There is now wide consensus among scholars that Tell Balata, which is located near Nablus in the occupied territory, is very likely the ancient site of biblical Shechem. According to the Bible, this is where Abraham and his descendants lived and this is also where we find the temple of the pagan god Baal Berith (“Lord of Covenant” in Hebrew) that is referred to in Judges.
If you haven’t read my book yet, you should know that I argue in it that Baal Berith was actually the Mesopotamian king with whom Abraham made a secular covenant. I explain that the descendants of Abraham would have elevated the memory of this king to the rank of deity and would have worshipped him under the name “Baal Berith”, before this ancient cult evolved and developed into the religion of Yahweh.
As I was looking for archeological information about this location, I came across an unexpected guidebook on the Unesco website. This guidebook was created for the Tell Balata Archaeological Park. I find it important to keep looking for new information that could challenge my ideas. Maybe I am just lucky, or perhaps I have not been looking to the right places, but so far, I have yet to stumble across any such evidence. Quite the contrary, the information I find keeps solidifying my position, and this 41 pages guidebook made no exception to the rule!
Filled with valuable information, tables and pictures, this document was put together by Dr. Gerrit van der Kooij from the Leiden University and Dr. Eds Hamdan Taha, deputy minister of the Ministry of Tourism and Antiquities of Palestine. Together, they led the team that was responsible for the most recent archeological digs that took place between 2011-2014 (the earliest site investigations begun in 1903).
This guide contains information I didn’t know about. Perhaps the most surprising was this statement:
“Archaeological study does not tell us (yet) who the people were that brought this urban culture, but written sources suggest an answer. It may be that the Middle Bronze people were those the (sic) Egyptians called Hyksos (“rulers from a foreign land”), who became the rulers of northern Egypt, and had probably come from southwest Asia. However it is difficult to be certain of this.” p.18
I had never seen anyone suggest that the Hyksos had established themselves at Shechem. Why is this significant? Because anyone who has read my book, would naturally come to expect that the people who settled at Shechem during the Middle Bronze age to worship Baal Berith had to be related, in one way or another, to these Hyksos.
Indeed, I suggest that the Hyksos, who came to rule over all of Egypt during a few generations, were likely the direct descendants of Abraham. The Hyksos were expelled from Egypt sometimes ca. 1550 BCE and sought refuge in Canaan.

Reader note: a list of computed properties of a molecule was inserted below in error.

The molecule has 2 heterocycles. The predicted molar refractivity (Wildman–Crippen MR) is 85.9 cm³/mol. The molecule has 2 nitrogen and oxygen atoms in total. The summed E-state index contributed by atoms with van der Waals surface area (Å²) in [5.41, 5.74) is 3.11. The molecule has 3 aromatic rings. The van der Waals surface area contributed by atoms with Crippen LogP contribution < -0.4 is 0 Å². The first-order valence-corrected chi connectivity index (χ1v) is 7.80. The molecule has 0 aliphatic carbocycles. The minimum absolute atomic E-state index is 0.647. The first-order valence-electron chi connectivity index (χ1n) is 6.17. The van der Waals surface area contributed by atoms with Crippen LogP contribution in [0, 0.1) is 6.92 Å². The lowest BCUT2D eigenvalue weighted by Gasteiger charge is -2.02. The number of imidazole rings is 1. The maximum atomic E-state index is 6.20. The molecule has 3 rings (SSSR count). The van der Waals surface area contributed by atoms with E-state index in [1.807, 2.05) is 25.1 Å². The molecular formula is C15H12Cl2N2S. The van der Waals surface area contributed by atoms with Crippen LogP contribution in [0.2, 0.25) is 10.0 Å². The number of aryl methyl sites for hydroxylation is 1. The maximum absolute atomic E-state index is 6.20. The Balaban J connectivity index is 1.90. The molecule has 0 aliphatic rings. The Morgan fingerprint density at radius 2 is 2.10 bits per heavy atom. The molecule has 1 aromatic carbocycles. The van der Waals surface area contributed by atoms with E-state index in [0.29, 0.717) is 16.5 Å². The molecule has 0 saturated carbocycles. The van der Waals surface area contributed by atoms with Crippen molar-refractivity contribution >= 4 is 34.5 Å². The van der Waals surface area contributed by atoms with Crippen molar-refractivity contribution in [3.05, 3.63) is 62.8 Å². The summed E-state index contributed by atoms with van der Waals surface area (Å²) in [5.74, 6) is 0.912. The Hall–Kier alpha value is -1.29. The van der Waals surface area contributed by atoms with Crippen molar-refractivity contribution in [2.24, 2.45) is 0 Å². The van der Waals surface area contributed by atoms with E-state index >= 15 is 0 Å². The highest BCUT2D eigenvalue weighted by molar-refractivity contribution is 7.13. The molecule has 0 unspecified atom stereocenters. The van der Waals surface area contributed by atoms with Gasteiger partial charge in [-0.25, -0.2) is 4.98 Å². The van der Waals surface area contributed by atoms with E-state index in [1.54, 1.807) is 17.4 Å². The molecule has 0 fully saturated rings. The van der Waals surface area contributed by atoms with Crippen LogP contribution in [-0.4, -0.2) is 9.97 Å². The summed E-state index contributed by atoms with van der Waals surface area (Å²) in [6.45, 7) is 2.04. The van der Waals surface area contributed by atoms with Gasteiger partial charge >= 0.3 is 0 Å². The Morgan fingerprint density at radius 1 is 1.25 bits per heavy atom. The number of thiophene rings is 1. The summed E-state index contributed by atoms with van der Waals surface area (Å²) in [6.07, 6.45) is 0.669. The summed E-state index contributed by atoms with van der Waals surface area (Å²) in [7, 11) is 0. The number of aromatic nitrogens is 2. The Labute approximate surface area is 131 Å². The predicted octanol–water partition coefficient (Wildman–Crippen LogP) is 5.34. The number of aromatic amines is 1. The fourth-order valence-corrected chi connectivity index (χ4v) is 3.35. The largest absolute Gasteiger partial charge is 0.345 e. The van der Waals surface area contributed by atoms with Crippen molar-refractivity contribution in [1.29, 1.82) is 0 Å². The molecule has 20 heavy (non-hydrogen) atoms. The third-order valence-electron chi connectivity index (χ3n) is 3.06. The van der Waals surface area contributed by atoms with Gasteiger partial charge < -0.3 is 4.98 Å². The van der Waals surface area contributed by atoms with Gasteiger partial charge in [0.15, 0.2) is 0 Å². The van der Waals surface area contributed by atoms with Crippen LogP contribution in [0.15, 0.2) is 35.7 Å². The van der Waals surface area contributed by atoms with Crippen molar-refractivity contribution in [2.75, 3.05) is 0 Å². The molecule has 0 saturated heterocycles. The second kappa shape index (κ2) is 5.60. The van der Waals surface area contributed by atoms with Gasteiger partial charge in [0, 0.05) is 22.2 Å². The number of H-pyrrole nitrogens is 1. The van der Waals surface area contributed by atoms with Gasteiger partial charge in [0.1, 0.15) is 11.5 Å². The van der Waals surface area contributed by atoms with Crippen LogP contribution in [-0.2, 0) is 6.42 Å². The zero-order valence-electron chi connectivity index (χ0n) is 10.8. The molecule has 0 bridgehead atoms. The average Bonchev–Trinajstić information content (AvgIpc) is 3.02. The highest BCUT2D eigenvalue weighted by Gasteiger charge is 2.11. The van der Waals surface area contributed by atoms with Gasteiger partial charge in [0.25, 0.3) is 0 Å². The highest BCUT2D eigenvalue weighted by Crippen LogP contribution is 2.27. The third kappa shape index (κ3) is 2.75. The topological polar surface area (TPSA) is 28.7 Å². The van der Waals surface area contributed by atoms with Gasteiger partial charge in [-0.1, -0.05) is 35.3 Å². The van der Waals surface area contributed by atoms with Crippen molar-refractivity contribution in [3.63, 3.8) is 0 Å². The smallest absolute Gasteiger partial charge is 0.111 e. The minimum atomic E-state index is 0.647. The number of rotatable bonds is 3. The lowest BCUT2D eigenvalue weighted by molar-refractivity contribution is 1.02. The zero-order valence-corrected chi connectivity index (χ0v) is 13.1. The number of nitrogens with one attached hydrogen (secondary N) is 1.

IF the Hyksos are the descendants of Abraham, and IF the descendants of Abraham worshipped Baal Berith at Shechem THEN we should expect to find Hyksos at Shechem!
I believe that the Hyksos kings can be associated with the descendants of Abraham based on the etymology of their names (most obvious), but also based on their chronologies and profiles (as discussed in the book):
Hykos Yakub-her –> Biblical Jacob
Hyksos Khyan-Seth –> Biblical Joseph
Hyksos Yanassi –> Biblical Manasseh
Hyksos Apophis –> Biblical Ephraim
Hyksos Khamudi –> Biblical Shemidah
Others before me have suggested that Hyksos Yakub-her could have been biblical Jacob, but this suggestions only relied on the similarity of their names. It is so tenuous that it was never seriously considered. Even the most recent study published in the Journal of Biblical Literature by Dr. Geobey agrees that the Hyksos might have been connected to the early Israelites, but doesn’t go any further than suggesting they could have influenced the writing of the story of Exodus (because of their expulsion from Egypt).
The evolution of the city as well as the major transformations it underwent over the years do match the timeline I am proposing quite accurately. The digs also provide confirmation that two fires destroyed the tower of the temple at a time period that could support the dating of the story of Gideon in Judges 9. This biblical story recounts how Gideon burnt down the tower of the temple of Shechem where the worshippers of Baal Berith had found refuge. I argue in my book that these martyrs were very likely the ancestors of the people known today as the Samaritans.
An important site
Please take a few minutes to watch the beautiful video that was created for the Visitor Center of the park. It will save you the trip!
If I am correct, we should regard Tell Balata as the most ancient and most important site of the Old Testament. This is not only the site where Abraham lived, but the site where the memory of the Lord of the Covenant would have first been elevated to the rank of deity. Hindsight lets us appreciate how this moment in history transformed the face of humanity for thousands of years. Unfortunately, the generations of archeologists who dug at Tell Balata since 1903, could never have suspected this. It is therefore very possible that some small archaeological clues, might have been forever lost by neglect…
Post-scriptum: This antique silent video is also worth viewing as it highlights the importance of Shechem in the Bible. Picture Jacob, Joseph, Manasseh and Ephraim as the early Hyksos, and Bronze Age inhabitant of Shechem referred to in the guidebook. Grab a copy of my book in order to fully understand the extent of the connections that can be made between these biblical characters and the Hyksos.
 Ronald A. Geobey. 2017. “Joseph the Infiltrator, Jacob the Conqueror? Reexamining the Hyksos–Hebrew Correlation.” Journal of Biblical Literature 136(1): 23-30.